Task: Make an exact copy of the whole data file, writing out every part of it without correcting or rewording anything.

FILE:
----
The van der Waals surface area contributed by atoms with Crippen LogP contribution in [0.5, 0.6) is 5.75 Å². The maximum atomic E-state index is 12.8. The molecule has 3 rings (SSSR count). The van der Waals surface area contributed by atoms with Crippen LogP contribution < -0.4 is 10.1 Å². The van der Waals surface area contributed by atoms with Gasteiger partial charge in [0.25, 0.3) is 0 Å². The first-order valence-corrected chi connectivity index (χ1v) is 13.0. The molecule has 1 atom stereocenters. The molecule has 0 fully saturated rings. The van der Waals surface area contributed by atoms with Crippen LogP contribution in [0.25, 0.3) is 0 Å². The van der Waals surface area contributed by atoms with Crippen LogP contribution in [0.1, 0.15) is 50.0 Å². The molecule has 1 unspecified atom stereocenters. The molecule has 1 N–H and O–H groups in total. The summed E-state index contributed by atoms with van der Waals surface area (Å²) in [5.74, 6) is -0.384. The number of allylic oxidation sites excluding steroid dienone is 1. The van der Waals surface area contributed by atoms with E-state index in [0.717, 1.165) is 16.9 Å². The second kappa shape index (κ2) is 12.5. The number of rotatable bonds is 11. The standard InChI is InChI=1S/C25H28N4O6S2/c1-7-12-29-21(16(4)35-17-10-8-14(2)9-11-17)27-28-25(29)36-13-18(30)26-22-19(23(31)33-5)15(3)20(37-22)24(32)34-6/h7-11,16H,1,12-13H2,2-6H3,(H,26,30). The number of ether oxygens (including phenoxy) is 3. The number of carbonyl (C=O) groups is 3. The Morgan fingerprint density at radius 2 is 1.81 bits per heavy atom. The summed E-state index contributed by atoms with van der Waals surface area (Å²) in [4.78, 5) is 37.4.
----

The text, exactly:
The van der Waals surface area contributed by atoms with Crippen LogP contribution in [0.5, 0.6) is 5.75 Å². The maximum atomic E-state index is 12.8. The molecule has 3 rings (SSSR count). The van der Waals surface area contributed by atoms with Crippen LogP contribution < -0.4 is 10.1 Å². The van der Waals surface area contributed by atoms with Gasteiger partial charge in [0.25, 0.3) is 0 Å². The first-order valence-corrected chi connectivity index (χ1v) is 13.0. The molecule has 1 atom stereocenters. The molecule has 0 fully saturated rings. The van der Waals surface area contributed by atoms with Crippen LogP contribution in [0.25, 0.3) is 0 Å². The van der Waals surface area contributed by atoms with Crippen LogP contribution in [0.1, 0.15) is 50.0 Å². The molecule has 1 unspecified atom stereocenters. The molecule has 1 N–H and O–H groups in total. The summed E-state index contributed by atoms with van der Waals surface area (Å²) in [5.74, 6) is -0.384. The number of allylic oxidation sites excluding steroid dienone is 1. The van der Waals surface area contributed by atoms with E-state index in [0.717, 1.165) is 16.9 Å². The second kappa shape index (κ2) is 12.5. The number of rotatable bonds is 11. The standard InChI is InChI=1S/C25H28N4O6S2/c1-7-12-29-21(16(4)35-17-10-8-14(2)9-11-17)27-28-25(29)36-13-18(30)26-22-19(23(31)33-5)15(3)20(37-22)24(32)34-6/h7-11,16H,1,12-13H2,2-6H3,(H,26,30). The number of ether oxygens (including phenoxy) is 3. The number of carbonyl (C=O) groups is 3. The Morgan fingerprint density at radius 2 is 1.81 bits per heavy atom. The summed E-state index contributed by atoms with van der Waals surface area (Å²) in [4.78, 5) is 37.4.